Research finds bright future for alternative energy with greener solar cells

Ayomi Perera, a doctoral student in chemistry, Sri Lanka, is working to improve dye-sensitized solar cells. The cells are a solar technology that use a dye to help generate energy from sunlight. By creating a less toxic dye and combining it with a bacteria, Perera’s solar cells are friendlier to the environment and living organisms — making an alternative energy solution to fossil fuels even greener.

To make the solar cells greener and more efficient, Perera begins with the bacteria Mycobacterium smegmatis. mycrobacterium is a type of pathogen that can cause diseases such as tuberculosis. Perera is using a species that is completely harmless and can be found in soil and cornflakes. It also produces the protein MspA, which can be used for numerous applications once it has been chemically purified.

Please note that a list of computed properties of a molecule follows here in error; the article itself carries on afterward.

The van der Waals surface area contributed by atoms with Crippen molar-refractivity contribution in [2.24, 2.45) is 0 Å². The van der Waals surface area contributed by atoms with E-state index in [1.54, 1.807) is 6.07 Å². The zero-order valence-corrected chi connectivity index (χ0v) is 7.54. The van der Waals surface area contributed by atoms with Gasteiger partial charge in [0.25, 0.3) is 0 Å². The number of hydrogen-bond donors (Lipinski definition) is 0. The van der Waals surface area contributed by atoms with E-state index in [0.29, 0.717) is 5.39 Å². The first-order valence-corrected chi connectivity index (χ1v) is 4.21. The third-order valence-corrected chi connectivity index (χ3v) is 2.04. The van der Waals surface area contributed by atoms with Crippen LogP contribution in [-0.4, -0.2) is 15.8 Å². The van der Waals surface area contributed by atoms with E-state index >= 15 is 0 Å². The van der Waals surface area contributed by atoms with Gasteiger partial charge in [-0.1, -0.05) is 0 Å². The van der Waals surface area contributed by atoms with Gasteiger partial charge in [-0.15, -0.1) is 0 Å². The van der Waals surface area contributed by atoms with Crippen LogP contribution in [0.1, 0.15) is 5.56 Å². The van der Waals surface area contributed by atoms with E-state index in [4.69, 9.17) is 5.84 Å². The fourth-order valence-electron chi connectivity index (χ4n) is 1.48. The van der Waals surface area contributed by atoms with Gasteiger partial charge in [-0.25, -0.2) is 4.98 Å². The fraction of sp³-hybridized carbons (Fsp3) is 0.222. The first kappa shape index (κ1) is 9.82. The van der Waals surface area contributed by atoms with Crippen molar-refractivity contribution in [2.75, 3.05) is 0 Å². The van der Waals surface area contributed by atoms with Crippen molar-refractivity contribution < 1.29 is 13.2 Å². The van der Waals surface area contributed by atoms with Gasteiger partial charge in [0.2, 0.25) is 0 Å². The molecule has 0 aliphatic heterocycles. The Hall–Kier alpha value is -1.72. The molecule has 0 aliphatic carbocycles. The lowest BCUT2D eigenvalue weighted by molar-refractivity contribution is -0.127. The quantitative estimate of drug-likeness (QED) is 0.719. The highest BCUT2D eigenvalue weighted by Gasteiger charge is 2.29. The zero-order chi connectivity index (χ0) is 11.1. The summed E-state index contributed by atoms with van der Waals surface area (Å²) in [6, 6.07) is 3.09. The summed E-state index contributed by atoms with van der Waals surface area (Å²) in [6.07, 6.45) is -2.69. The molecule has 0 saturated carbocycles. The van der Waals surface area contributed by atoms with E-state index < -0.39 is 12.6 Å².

After purification, Perera combines the protein with a synthesized dye that is less toxic than traditional dyes. The protein-dye mixture is coated onto individual solar cells — which form large solar panels when assembled — and is then tested with artificial sunlight to measure energy output.

Although the new dye-sensitized solar cells currently do not improve on the technology’s ability to convert sunlight into electrical current, the technology is the first of its kind and could help low-cost solar cells become a more viable option in the alternative energy field.

Read more about Perera’s work at http://www.k-state.edu/media/newsreleases/apr12/greenersolarccells40912.html.

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